The light evenings of summer are a perfect time to look out for hedgehogs in UK gardens. This adapted extract from June’s Wild Wild Life newsletter explains what we know about this popular animal and what you can do to help it. To receive the free New Scientist wildlife newsletter in your inbox every month, sign up here.
What species of hedgehog lives in the UK?
There are 17 different species of hedgehog living across Europe, Africa, the Middle East and Central Asia. The West European hedgehog (Erinaceus europaeus) is the only species in the UK and has a broad range across Europe, from Portugal to Russia. It was also introduced by 19th-century English colonists to New Zealand, where they are a threat to native wildlife.
Depending on where in the world you live – and perhaps your knowledge of children’s books by Beatrix Potter – the species you might be most familiar with is the African pygmy hedgehog (Atelerix albiventris), which is much-loved on YouTube. This hedgehog is kept as a pet, and you can tell it apart from the West European hedgehog by its white fur.
Are hedgehogs endangered?
The West European hedgehog is common on mainland Europe, but this isn’t the case in the UK. The hedgehog is classed as vulnerable by the Red List for Britain’s Mammals, and while it is difficult to reliably estimate hedgehog numbers, it’s thought that since 2000, hedgehog numbers in rural areas have declined by between 30 and 75 per cent.
Why are hedgehogs declining in the UK?
There are several possible reasons. It’s clear that thousands of hedgehogs are killed on roads every year, and that these roads, plus modern farming methods and fewer hedgerows, contribute to fragmentation of hedgehog habitats.
But there seems to be better news in urban areas, where about a fifth of Great Britain’s hedgehogs are thought to live. Urban hedgehogs are thought to have declined in number by 25 per cent between 2000 and 2010, but despite the high incidence of hedgehog road deaths in towns and cities, this decline seems to have now stabilised, and urban populations may even be starting to recover.
What makes cities hedgehog-friendly?
Urban green spaces play a critical role. A study of London published in 2021 found that hedgehogs were more likely to be present in areas with gardens, parks, allotments and terraced housing, and less likely to be present in places with a high density of humans and where roads and buildings accounted for more than 31 per cent of land use. The study concluded that much of Greater London is a suitable habitat for hedgehogs. There are around 30 to 40 living in Regent’s Park, towards the centre of the city, for example.
A 2022 study found that gardens in Braunschweig, Germany, are important for connecting hedgehog habitats together – which is necessary because hedgehogs can travel up to 3 kilometres per night.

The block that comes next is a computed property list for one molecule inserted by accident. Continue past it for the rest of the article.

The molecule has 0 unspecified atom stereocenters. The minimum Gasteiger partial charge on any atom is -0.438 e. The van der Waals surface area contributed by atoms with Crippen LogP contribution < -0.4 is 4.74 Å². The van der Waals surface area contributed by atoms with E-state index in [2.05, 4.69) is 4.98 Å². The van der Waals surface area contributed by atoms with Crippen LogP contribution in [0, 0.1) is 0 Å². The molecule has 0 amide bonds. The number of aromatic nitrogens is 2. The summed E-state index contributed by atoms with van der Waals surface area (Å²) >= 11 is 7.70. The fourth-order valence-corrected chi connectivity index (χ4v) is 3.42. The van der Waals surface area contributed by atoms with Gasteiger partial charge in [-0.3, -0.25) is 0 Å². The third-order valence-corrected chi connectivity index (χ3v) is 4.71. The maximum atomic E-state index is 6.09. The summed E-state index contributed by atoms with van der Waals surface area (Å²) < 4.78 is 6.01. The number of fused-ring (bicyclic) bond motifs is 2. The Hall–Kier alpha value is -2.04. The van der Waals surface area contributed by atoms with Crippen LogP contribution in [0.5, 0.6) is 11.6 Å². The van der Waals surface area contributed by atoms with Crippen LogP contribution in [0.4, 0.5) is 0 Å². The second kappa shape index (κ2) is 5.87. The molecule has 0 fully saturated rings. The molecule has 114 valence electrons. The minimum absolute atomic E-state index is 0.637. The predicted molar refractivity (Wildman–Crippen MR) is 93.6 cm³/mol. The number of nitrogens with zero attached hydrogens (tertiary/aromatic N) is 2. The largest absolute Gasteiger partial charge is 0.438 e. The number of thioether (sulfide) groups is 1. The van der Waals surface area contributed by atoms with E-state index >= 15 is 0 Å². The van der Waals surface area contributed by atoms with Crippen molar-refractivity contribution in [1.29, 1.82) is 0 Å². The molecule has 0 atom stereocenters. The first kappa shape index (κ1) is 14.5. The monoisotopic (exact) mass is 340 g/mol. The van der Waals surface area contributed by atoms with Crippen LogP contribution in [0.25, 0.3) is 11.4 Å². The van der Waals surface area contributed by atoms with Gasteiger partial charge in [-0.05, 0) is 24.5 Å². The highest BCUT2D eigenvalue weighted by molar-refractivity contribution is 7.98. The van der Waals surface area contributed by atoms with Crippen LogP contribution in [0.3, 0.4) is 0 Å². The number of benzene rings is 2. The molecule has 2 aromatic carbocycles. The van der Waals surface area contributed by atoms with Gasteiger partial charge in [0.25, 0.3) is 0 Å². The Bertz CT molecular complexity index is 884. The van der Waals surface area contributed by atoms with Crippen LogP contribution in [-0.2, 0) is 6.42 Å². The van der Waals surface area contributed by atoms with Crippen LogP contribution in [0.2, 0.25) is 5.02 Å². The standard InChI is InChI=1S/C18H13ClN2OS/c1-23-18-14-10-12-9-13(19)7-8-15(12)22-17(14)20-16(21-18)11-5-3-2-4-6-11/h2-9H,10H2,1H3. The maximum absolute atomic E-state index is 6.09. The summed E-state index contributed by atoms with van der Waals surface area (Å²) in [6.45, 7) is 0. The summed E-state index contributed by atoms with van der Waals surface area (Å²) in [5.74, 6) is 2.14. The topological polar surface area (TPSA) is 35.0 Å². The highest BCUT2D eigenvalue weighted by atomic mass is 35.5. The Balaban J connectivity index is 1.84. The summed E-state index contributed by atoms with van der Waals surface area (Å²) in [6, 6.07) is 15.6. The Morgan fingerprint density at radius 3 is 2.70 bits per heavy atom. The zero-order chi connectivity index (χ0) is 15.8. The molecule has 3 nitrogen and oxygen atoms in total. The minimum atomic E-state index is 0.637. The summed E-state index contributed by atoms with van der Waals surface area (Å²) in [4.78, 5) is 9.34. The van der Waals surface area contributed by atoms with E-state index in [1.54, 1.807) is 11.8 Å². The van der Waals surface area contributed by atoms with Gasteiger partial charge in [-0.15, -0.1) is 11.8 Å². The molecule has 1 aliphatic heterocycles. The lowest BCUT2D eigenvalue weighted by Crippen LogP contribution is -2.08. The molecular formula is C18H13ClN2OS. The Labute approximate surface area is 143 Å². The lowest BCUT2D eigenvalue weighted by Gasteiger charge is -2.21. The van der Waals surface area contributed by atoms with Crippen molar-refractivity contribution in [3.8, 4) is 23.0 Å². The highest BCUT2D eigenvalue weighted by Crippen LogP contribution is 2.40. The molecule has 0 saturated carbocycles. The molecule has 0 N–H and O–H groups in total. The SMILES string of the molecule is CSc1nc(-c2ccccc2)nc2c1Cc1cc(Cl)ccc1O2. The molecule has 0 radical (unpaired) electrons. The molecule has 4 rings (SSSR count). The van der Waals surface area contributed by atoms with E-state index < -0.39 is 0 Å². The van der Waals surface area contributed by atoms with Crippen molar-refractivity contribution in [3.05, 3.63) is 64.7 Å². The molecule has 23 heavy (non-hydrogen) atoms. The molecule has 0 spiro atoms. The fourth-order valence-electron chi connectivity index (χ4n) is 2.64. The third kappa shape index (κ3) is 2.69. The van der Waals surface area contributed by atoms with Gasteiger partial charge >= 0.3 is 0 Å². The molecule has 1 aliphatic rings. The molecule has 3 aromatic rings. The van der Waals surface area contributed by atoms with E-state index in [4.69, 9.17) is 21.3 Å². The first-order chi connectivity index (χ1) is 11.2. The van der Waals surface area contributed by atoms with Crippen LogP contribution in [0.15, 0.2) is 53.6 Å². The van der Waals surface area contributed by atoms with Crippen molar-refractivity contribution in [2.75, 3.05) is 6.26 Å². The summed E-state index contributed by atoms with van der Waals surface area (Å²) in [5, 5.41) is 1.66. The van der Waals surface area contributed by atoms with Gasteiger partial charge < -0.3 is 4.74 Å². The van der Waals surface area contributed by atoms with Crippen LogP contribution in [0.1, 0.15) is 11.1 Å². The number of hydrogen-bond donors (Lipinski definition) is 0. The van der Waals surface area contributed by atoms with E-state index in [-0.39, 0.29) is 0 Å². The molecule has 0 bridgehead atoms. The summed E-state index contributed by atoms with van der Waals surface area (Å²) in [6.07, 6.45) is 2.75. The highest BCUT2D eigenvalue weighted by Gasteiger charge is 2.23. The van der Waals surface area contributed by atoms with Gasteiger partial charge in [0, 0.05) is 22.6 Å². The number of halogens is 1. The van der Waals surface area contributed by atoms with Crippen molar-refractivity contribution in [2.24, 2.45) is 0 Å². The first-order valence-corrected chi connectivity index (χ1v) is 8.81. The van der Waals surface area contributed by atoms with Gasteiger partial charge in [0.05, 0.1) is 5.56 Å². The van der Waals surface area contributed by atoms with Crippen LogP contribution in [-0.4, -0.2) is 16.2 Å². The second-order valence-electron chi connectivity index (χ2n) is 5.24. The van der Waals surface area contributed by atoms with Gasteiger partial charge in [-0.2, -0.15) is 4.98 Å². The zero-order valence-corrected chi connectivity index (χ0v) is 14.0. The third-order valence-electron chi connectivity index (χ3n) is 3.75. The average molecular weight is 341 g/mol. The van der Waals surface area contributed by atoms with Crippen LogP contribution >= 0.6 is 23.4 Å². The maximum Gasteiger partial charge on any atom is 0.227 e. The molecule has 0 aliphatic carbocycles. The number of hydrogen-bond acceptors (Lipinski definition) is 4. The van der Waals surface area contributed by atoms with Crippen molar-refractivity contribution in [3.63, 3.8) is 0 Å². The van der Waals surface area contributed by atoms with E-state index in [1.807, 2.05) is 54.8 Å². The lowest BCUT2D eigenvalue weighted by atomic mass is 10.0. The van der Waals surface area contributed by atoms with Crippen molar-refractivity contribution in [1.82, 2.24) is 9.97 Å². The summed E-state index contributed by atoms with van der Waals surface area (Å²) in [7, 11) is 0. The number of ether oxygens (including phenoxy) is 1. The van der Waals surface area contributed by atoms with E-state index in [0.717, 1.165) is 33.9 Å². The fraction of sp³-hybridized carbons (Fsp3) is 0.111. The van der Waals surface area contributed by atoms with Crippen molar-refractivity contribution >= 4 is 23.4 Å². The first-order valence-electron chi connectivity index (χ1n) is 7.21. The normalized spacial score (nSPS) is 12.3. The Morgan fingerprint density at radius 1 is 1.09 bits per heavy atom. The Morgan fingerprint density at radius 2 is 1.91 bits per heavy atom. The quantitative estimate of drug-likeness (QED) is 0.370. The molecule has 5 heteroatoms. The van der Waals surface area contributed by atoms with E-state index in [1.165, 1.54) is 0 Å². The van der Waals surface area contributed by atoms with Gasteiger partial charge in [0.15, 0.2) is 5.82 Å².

How can you attract hedgehogs to your garden?
If you have a garden, possibly the best thing you can do is to make sure you have gaps in your fences. Hedgehogs can climb surprisingly high, but you might as well make it easy for them. You can give hedgehogs a place to stay by having a compost heap (although be careful not to hurt any hedgehogs when turning your heap) or providing a specially made hedgehog house.
Hedgehogs also like access to fresh water, so digging a pond is a good idea, but make sure there’s a sloped side or a carefully placed log so that any hedgehogs that fall in can get out again.
To make sure you don’t injure any hedgehogs, you might want to avoid using a robotic lawnmower and take care when trimming long grass and under hedges (better yet, leave them be).
A ban on the outdoor use of metaldehyde slug pellets in the UK came into effect in April, so if you have any of these leftover don’t use them. It’s probably a good idea to avoid all garden chemicals and pesticides for the sake of hedgehogs (and your garden biodiversity in general).
When are you most likely to see a hedgehog in your garden?
A GPS tracking study found that hedgehogs in the UK spend more time in gardens when it has rained overnight, during the summer when nights are short, and if foxes aren’t common visitors. Hedgehogs particularly spend time in gardens where people put out food for them.
What do hedgehogs eat and drink?
Hedgehogs eat a variety of foods, but invertebrates such as worms, beetles, slugs and millipedes make up the bulk of their diet. If you’re keen to put out food for hedgehogs, it’s worth knowing that not all commercially available hedgehog feeds are nutritionally suitable and you may be better off offering wet, meat-based dog or cat foods, or dry cat or kitten foods.
Hedgehogs drink water, which is why it’s a good idea to have a pond in your garden. But if that isn’t possible, you can put out a clean dish of water for them in the evening.
Resist any advice to put out bread and milk, though – bread is too low in energy, and hedgehogs are lactose intolerant.
How can you tell if a hedgehog is sick or injured and needs help?
If you see a hedgehog out during the day, it might be unwell. If it is active and moves quickly away then it’s probably okay, but if it’s lying still (but not in a nest), staggering around or has flies around it, it needs urgent help and may need admitting to a rescue centre. In the UK you can call the British Hedgehog Preservation Society or call the Royal Society for the Prevention of Cruelty to Animals.
Do rescued hedgehogs survive?
A 2021 study found that over half of hedgehogs admitted to RSPCA centres are alive 80 days later.
Is a hedgehog good for a pet?
West European hedgehogs are wild animals in the UK and should not be kept as pets. The African pygmy hedgehog is sometimes kept as a pet, but the RSPCA does not recommend it. That’s because the species is difficult to care for, naturally nocturnal and solitary by nature.
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